The AP story (which we retrieved from the Nexis database) began this way:
The Associated Press, April 4, 1999: Sixty days ago, Mitt Romney was preparing to take time off work — one week a month — so he could travel with his wife while her health would still allow it. Now, he can’t even get free for their 30th anniversary celebration, and the trip to Hawaii for her 50th birthday has been canceled.
“I have a lot to learn, and a lot to catch up on. So I am going full-bore,” says Romney, who has been working 16-hour days, seven days a week. “It is a more intense experience than I had anticipated.”
His wife, Ann, is more blunt: “It’s like he walked into an empty elevator shaft.”
The AP story goes on to say that Romney “immersed himself in books on sports management” and “has answered about two dozen e-mails and letters a day, spent a quarter of his time dealing with the media, and juggled meeting requests from city officials, board members and business owners.”
It also quotes an accountant friend who was assisting Romney, Bob White, as saying “Right now he’s doing two, maybe three full-time jobs” running the Olympics. Romney’s wife, Ann, is quoted as saying that her husband had been working 112 hours a week at first, causing her to move to Salt Lake City to be with him. Since her arrival, she said, he had cut his Olympics work to 84 hours a week.
The Obama campaign’s letter says a reporter learned in a 2000 interview with Ann Romney that her husband was “dividing his time between running Bain and running the Olympics,” but in fact those words don’t appear in the news clip it cites.
The Nov. 11, 2000 Boston Globe story (which we read in full via Nexis) paraphrases Ann Romney this way: “The [Olympics] project is running smoothly now, though still requiring so much of Mitt Romney’s time that he has had to lessen his involvement with Bain Capital, his investment firm.” And he did indeed “lessen” his involvement, giving up all management control according to what he has certified repeatedly. The Globe story goes on to quote Ann Romney as saying the couple is still living in Salt Lake City and that “[w]e’re still coming home [to Boston] for Thanksgiving.” Nowhere is she quoted as saying he has spent any time managing Bain.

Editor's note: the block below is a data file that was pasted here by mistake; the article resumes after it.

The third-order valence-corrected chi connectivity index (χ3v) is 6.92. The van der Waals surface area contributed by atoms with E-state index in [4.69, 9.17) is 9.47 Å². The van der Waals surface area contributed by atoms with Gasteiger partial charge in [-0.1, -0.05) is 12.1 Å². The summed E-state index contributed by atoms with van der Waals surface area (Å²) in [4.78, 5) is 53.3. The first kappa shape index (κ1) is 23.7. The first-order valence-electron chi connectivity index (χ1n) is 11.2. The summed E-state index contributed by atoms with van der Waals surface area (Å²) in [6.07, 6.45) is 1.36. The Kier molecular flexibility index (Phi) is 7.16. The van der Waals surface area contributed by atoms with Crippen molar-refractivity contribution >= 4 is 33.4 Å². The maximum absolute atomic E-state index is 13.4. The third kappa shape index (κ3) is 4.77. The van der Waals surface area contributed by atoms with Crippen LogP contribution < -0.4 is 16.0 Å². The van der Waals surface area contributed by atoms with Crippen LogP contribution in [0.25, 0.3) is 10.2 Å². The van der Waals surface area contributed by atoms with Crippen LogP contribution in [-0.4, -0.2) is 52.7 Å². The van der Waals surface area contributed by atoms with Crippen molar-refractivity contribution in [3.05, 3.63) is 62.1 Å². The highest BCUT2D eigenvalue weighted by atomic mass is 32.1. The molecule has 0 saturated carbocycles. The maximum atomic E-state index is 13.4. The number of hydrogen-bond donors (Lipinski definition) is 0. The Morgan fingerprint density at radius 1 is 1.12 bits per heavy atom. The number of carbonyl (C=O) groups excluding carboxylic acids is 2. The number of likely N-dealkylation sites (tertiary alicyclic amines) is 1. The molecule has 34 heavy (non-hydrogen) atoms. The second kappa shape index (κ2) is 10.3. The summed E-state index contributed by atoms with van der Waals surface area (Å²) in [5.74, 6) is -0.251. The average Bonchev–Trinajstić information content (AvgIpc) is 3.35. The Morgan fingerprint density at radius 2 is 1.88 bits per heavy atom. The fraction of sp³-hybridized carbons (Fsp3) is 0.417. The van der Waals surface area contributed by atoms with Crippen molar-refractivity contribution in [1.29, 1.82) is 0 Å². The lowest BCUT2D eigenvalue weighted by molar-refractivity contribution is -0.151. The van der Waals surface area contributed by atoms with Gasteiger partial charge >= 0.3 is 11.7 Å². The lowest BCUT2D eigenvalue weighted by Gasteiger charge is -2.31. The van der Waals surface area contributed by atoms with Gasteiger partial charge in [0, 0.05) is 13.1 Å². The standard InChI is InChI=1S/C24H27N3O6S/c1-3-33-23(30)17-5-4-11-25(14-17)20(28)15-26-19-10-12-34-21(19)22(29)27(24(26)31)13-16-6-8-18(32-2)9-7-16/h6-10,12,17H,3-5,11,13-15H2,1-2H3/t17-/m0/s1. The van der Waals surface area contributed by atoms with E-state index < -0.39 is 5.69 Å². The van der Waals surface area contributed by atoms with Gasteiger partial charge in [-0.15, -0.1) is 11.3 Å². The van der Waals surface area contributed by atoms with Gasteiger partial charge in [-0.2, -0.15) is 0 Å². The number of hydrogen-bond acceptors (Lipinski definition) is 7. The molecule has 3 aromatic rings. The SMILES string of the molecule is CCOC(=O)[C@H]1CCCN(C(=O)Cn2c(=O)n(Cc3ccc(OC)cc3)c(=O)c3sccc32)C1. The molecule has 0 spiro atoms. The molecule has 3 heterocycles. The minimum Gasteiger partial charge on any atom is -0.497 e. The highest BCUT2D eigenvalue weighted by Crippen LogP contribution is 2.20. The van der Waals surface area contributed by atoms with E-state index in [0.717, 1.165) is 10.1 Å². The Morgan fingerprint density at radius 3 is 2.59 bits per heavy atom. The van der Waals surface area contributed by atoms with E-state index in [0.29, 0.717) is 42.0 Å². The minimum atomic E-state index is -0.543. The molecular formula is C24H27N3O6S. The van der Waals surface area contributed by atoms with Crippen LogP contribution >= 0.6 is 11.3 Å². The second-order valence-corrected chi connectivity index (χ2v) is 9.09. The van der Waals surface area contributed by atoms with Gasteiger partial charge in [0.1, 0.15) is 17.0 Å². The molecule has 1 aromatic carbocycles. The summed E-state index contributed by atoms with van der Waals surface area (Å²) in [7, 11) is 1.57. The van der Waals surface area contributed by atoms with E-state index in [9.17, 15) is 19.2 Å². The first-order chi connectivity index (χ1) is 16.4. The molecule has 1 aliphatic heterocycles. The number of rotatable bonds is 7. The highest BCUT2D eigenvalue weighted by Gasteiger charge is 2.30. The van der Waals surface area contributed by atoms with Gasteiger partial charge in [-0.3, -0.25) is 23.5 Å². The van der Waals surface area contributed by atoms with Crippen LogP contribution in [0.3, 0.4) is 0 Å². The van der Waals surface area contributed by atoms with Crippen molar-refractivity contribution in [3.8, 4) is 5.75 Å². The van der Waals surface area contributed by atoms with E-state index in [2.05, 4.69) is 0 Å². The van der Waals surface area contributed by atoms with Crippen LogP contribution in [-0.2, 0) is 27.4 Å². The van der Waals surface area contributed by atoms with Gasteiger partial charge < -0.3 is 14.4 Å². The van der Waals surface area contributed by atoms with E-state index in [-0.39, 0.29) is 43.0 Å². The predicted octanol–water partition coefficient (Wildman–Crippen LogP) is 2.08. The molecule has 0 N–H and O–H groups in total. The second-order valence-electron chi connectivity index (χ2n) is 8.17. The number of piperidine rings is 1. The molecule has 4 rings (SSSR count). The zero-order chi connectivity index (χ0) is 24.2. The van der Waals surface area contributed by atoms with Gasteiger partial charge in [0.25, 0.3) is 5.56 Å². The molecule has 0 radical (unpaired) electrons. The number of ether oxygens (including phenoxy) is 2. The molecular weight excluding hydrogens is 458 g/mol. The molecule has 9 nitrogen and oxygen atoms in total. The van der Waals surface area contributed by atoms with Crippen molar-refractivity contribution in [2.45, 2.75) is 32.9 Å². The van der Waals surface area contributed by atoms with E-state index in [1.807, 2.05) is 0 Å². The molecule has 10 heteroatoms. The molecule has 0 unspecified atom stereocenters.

Similarly, the Obama campaign cites a Washington Post story from 2007 that quotes a Romney lawyer, R. Bradford Malt, as saying that he “finally resigned and reduced his role at the company to that of a passive investor in 2001.” That’s true, but we read that to mean only that Romney went from being an absentee owner to being a passive investor. Nowhere was Malt quoted as saying Romney took any active role in managing Bain after leaving to run the Olympics.
And just to be sure, we checked with Malt. He said:
R. Bradford Malt, July 2: After leaving Bain Capital in February 1999, Mitt Romney devoted 100% of his time and energy to the overwhelming task of rescuing the Winter Olympics, which were in a state of disarray when he took the job. Because of the demands of this job, Mr. Romney was not involved in the management or activities of Bain Capital or any of its portfolio companies in any way.
When it became clear that he would not be returning to Bain Capital, Mr. Romney entered into a retirement agreement formalizing transfer of control based on his February 1999 separation date from Bain Capital.
Another example of the weak evidence cited by the Obama campaign is a Salt Lake Tribune story from the time Romney left the Olympics to run for governor of Massachusetts. The campaign quotes Romney as saying he was then giving up control of all Bain’s voting stock, and paraphrases Romney as saying that the divestiture affected “only the management and control of the company.”
That’s true, but it’s not evidence that Romney had been running the company, even on a part-time basis. A full reading of the article makes clear that Romney said he did not intend to “resume” his managment duties, and wanted to let his partners know that they would not have to “move over one office” to make room for him.
Salt Lake Tribune, Aug. 21, 2001: The transition was ensured when Romney informed the 26 managing directors of Bain Capital recently that he was “going limited.” That meant he no longer intended to resume his duties as managing partner and chief executive of the company, which started or took part in 140 corporate acquisitions since 1984 and has more than $ 12 billion in assets.
In doing so, he gave up control over all of Bain Capital’s voting stock, dividing the shares between the two dozen directors. The divestiture had no financial ramifications, Romney said, affecting only the management and control of the company.
The split was finalized now, Romney said, so that Bain Capital’s directors would not have to wonder whether they would hear “We’re back . . . everyone move over one office” after the 2002 Olympics and Paralympics are over.
For all these reasons, we respectfully reject the Obama campaign’s request that we amend our original story.
We re-state our conclusion that “some of the claims in the
– Brooks Jackson and Robert Farley, with Eugene Kiely